the moment. It is in this complex environment that the editorial must act.
Moreover, genre helps us understand the novelty within situations, as we see in
the situation the intersection of different types of events and we work out what kind of
response can speak to all the variables we see. We may see in a situation a strong
expectation that we follow a well worn path, but then we may feel a discomfort with that
path and an impulse to set out in a new direction. How to turn the audience in that new
direction while they have their eyes firmly fixed on the expected is the art of rhetorical
creativity. If that art fails, if no form and intention is recognizable to the audience, they
may simply see our impulse as going nowhere and doing nothing. It is very easy for
readers to dismiss what they do not recognize. Similarly, blurring, blending and mixing
genres are hardly the same thing as abandoning all sense of genre; they are rather creative
acts dependent on intimate knowledge of genre.
Similarly, genres enacted in the classroom are more than a ritual repetition of
standardized statements. If they fail to be more than that, it is only because we so strip the
meaning from the classroom activity that generic productions become only formal
exercises. It is up to us as teachers to activate the dynamics of the classroom so as to
make the genres we assign alive in the meaningful communications of the classroom.
This may be by drawing on the students prior experience with genres in social situations
that have had meaning for them or by tapping into students desires to enter particular new
kinds of discursive situations or by making vital to their own concerns the new genres
and discursive realms we wish to invite them into. And we must do this within the
institutional definitions of our courses, so that students accept the appropriacy of what
they are doing in the classroom.
As teachers, we all know in class discussion we are expected to ask certain genres
of questions to open up discussion. We all know it is easy enough to make up a question
on the assigned topic of the day, but we all also know how difficult it is to come up with
a question that effectively engages the students and evokes reflective responses. In
finding the right kind of question, we need to search for what is already alive or we can
make come alive in the classroom, within all that constrains and defines that particular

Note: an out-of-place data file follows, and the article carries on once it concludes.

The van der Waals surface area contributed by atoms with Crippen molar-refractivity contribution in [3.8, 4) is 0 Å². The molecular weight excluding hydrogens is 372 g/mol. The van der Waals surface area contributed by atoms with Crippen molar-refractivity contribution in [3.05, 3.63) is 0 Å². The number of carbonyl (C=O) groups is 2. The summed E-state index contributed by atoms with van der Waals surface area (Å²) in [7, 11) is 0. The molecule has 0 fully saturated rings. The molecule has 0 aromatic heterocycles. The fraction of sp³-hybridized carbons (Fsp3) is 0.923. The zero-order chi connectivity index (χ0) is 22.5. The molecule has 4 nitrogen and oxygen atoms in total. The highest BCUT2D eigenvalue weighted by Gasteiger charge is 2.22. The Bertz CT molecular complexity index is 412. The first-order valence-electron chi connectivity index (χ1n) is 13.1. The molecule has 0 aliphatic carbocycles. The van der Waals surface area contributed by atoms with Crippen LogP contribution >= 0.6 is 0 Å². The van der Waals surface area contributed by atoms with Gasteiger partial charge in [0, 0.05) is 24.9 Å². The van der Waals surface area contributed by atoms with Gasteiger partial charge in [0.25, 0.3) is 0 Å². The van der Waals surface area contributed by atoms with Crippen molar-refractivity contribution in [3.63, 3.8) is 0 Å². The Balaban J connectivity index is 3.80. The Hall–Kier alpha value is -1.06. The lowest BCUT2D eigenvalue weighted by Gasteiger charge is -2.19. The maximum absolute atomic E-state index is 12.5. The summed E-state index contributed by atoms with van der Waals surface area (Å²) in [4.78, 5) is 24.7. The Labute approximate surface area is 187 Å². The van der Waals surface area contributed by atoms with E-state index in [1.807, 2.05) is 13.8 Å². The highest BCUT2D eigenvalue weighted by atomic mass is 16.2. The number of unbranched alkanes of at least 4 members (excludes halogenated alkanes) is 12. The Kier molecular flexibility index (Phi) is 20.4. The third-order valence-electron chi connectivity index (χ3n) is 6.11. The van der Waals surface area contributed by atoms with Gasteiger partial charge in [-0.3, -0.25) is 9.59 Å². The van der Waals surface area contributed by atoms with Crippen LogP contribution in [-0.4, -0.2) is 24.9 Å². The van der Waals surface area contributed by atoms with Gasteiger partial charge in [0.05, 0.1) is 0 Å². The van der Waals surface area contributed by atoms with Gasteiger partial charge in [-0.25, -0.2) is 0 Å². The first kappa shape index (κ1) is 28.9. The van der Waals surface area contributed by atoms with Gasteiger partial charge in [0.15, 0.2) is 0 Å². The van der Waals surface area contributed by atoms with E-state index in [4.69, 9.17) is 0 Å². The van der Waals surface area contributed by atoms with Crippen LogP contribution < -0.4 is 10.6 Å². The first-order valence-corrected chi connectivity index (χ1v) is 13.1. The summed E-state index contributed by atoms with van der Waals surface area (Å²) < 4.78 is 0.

class setting. The study of classroom genres is not about defining the minimal
requirements of any old statement, but about releasing the full power of the well chosen
statement that speaks to the full psychological, social, and educational dynamics of the
setting. In any classroom's discourse, how fully alive any students generic productions
are depends on the life we invest in our comments and assignments that model and
prompt students utterances as well as on what the students bring to the task. Our
assignment questions not only identify the genre we are asking students to produce, but
also provide an environment for students to speak within, a place for them to invest their
energy and concern. Unless we are lucky enough to happen across well-springs of
meaning students are waiting to release, it is up to us to invest that response space with a
life and meaning that will evoke the students’ desires to speak in kind. Genre is our tool
for getting at, defining, and intervening in those dynamics.
Moreover, genre is a tool to getting at the resources the students bring with them,
the genres they carry from their educations and their experiences in society and it is a tool
for framing challenges that reach beyond what they know into new domains that are as
yet for them unexplored, but not so different from what they know as to be unintelligible.
As creative teachers, desiring to increase our students' rhetorical skill, flexibility and
creativity, we can try to locate those kinds of utterances our students are ready to make if
they are given the challenge and some guidance in what such statements do and how they
do it. That is, our strategic choice of genres to bring into the classroom can help
introduce students into new realms of discourse just beyond the edge of their current
What genres we choose to bring into the class through our comments and
assigned readings, and which genres we ask students to communicate in as we signal by
our questions, assignments, models, and instructions are matters that need to be worked
out in each individual circumstance. But if we find the right generic locations within
which to place the communicative activity of each class, students may become capable of
remarkable performances as they speak to environments they grasp and they want to
speak to. Many years ago, teaching third grade in an inner city school, I found that
children whom the system had given up on were able to create complex play scripts
based on television cartoons popular at that time--they knew the genre of Crusader Rabbit
and they very much liked playing in that generic space. More recently I found urban